Story and photo by DANA IGO
As a child growing up poor in the Philippines, Eunice Jones paid for school supplies by selling fried dough rolled in sugar to the local townspeople.
Now Jones, 51, sells properties as an associate broker of a Re/Max Masters franchise in Salt Lake City.
How she moved from living in a hut in a seaside village to living in Utah as a distinguished member of the community is a true story of success that begins at her roots.
“My parents always told us that they could not give us anything but education,” Jones said.
As the seventh of 11 children, she was used to feeling hungry and going to school barefoot. Her family’s home had no electricity or running water and she often did school work by the dim light of a gas lamp. Yet her parents made sure she and her siblings studied hard and went to school every day.
Her parents’ strong emphasis on education pushed Jones to excel and in 1980 she graduated in the top-10 of her class at the University of Manila with a degree in marketing.
In 1986 she was offered an opportunity to work in the United States as a catering manager at the former Hyatt Wilshire in Los Angeles.
Jones, a single mother, had to leave her sons, Thomas, 2, and Andrew, 2 months, with her mother and sister in order to move to the U.S.
Even though she had to part with her children, the chance to come to America was something she couldn’t refuse. With the help of her friends and family, she scraped together the money for airfare and got on a plane to California.
“I only had a suitcase, $50 in my pocket and a dream of a better life,” Jones said about her arrival in the U.S.
Los Angeles was like nothing she’d experienced before. She saw a washing machine for the first time. Her friend’s mother had to help her figure out how to use it and it didn’t turn out well – all of her clothes shrank. Until she got her first paycheck, Jones had to borrow everything from friends.
She moved to Las Vegas to work at the Las Vegas Hilton in 1989. It was there that she felt secure enough in her job and situation that she obtained visas to bring her sons from the Philippines to join her.
In 1995 Jones remarried and moved to Utah with her new husband and children. She was hired by the Salt Lake City Hilton, but the work wasn’t challenging so she took real estate classes at night in order to switch careers. A year later she received the Better Homes & Gardens Rookie of the Year award. She opened her own Re/Max franchise in 2003.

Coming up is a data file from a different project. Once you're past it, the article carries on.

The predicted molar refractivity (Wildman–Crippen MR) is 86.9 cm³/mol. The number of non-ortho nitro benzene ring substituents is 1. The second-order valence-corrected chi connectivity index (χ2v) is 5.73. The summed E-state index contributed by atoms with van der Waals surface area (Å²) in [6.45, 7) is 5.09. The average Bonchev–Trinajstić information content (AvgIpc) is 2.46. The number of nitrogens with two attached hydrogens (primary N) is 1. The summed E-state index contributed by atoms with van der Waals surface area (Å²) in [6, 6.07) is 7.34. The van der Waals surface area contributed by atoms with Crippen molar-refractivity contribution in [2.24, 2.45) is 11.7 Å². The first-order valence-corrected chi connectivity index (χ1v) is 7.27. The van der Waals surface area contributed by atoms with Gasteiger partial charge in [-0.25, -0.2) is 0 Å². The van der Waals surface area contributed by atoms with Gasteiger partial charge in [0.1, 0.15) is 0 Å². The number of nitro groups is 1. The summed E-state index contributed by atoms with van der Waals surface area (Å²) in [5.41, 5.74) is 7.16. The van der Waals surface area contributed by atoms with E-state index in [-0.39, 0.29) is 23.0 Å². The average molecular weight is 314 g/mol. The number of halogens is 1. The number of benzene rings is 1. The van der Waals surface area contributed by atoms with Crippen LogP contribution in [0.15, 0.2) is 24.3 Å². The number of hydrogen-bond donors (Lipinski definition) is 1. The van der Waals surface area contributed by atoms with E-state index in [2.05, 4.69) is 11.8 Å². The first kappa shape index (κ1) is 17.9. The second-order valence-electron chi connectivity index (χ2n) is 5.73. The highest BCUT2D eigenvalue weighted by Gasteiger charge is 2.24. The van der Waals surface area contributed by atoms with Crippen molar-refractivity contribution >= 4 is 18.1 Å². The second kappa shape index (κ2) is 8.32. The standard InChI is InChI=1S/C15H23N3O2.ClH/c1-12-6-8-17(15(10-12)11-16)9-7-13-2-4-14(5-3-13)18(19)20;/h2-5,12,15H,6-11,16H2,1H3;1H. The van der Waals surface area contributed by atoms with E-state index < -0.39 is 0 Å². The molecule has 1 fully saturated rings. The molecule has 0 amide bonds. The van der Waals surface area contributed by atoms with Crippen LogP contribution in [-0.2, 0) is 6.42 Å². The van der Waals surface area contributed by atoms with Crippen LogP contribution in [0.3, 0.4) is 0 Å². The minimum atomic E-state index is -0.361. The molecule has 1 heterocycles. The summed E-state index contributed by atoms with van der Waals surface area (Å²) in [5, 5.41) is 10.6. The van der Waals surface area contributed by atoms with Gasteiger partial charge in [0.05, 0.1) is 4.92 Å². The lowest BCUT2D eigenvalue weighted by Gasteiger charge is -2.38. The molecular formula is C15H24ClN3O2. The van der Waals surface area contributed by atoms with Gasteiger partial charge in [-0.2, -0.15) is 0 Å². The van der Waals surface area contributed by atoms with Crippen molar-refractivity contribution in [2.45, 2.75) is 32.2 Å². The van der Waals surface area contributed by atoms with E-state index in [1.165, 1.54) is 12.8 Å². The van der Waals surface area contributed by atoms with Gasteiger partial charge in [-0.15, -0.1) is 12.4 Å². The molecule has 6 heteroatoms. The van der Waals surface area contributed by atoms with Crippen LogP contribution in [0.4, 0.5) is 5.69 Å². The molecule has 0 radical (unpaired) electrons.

When she and her husband divorced in 2009 she sold her franchise to Re/MAX Masters, where she now works as an associate broker.
Aside from real estate, Jones also devoted considerable time and energy to the Asian community of Utah.
She is a leader in the Utah Filipino community and organizes the Utah Asian Festival. In 2005 Jones and Judge Raymond Uno founded the Utah Asian Chamber of Commerce, which helps bring Asian businesses together throughout the state. Jones is also head of the Asian Advisory Council, which is a part of the Utah Office of Ethnic Affairs.
Jones’ story is a testament to the American dream and she has no regrets about coming to the U.S.
“My lifestyle [in the Philippines] was not as free as it is now,” she said.
Her son, Andrew “A.J.” Jones, 24, feels the same way. He has visited the Philippines twice with his mother and says it was a humbling experience.
“It was definitely a culture shock for me to see 12 people living in a small home, or in their shop/home on the side of the road,” he said.
A.J., who is currently working on a bachelor’s degree in education at the University of Utah, also attributes who he is today to his mother. In high school, when he wanted to play sports, his mother would tell him grades came first. Now he balances sports and school as a Little League coach at Olympus High School. He says his mother set the example for making education his focus.
“She has taught me to be very passionate and to want something,” he said. “She wanted a better life for us and she knew this was the only way.”